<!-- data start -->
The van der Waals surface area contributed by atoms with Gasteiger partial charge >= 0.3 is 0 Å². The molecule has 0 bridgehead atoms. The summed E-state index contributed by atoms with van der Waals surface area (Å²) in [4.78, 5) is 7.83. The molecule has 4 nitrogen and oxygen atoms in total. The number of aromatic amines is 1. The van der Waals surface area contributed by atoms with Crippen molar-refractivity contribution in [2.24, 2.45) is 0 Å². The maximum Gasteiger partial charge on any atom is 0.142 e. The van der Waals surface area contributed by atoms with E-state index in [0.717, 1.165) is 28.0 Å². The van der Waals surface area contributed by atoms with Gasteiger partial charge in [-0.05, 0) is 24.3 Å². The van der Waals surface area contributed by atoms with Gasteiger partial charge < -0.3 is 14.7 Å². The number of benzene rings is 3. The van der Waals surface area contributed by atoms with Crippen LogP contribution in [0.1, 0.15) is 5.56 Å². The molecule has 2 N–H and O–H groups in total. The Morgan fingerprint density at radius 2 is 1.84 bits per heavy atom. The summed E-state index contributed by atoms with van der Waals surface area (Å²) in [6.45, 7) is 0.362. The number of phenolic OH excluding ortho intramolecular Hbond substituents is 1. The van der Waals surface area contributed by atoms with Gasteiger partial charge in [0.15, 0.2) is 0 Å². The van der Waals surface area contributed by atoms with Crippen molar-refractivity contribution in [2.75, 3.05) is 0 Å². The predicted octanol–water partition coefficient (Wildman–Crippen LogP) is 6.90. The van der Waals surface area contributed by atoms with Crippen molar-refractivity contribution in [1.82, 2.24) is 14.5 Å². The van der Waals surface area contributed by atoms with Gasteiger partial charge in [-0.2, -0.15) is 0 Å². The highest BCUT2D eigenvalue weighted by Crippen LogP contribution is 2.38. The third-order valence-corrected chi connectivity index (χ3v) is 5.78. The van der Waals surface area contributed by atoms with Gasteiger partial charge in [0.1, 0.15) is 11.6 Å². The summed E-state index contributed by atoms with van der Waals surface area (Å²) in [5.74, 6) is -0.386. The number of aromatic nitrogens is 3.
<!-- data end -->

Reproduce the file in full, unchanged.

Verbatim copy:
The van der Waals surface area contributed by atoms with Gasteiger partial charge >= 0.3 is 0 Å². The molecule has 0 bridgehead atoms. The summed E-state index contributed by atoms with van der Waals surface area (Å²) in [4.78, 5) is 7.83. The molecule has 4 nitrogen and oxygen atoms in total. The number of aromatic amines is 1. The van der Waals surface area contributed by atoms with Crippen molar-refractivity contribution in [2.24, 2.45) is 0 Å². The maximum Gasteiger partial charge on any atom is 0.142 e. The van der Waals surface area contributed by atoms with E-state index in [0.717, 1.165) is 28.0 Å². The van der Waals surface area contributed by atoms with Gasteiger partial charge in [-0.05, 0) is 24.3 Å². The van der Waals surface area contributed by atoms with Gasteiger partial charge < -0.3 is 14.7 Å². The number of benzene rings is 3. The van der Waals surface area contributed by atoms with Crippen LogP contribution in [0.1, 0.15) is 5.56 Å². The molecule has 2 N–H and O–H groups in total. The Morgan fingerprint density at radius 2 is 1.84 bits per heavy atom. The summed E-state index contributed by atoms with van der Waals surface area (Å²) in [6.45, 7) is 0.362. The number of phenolic OH excluding ortho intramolecular Hbond substituents is 1. The van der Waals surface area contributed by atoms with Gasteiger partial charge in [0.15, 0.2) is 0 Å². The van der Waals surface area contributed by atoms with Crippen molar-refractivity contribution in [2.75, 3.05) is 0 Å². The predicted octanol–water partition coefficient (Wildman–Crippen LogP) is 6.90. The van der Waals surface area contributed by atoms with Crippen molar-refractivity contribution in [1.82, 2.24) is 14.5 Å². The van der Waals surface area contributed by atoms with Gasteiger partial charge in [-0.2, -0.15) is 0 Å². The highest BCUT2D eigenvalue weighted by Crippen LogP contribution is 2.38. The third-order valence-corrected chi connectivity index (χ3v) is 5.78. The van der Waals surface area contributed by atoms with Gasteiger partial charge in [0.1, 0.15) is 11.6 Å². The summed E-state index contributed by atoms with van der Waals surface area (Å²) in [5.74, 6) is -0.386. The number of aromatic nitrogens is 3.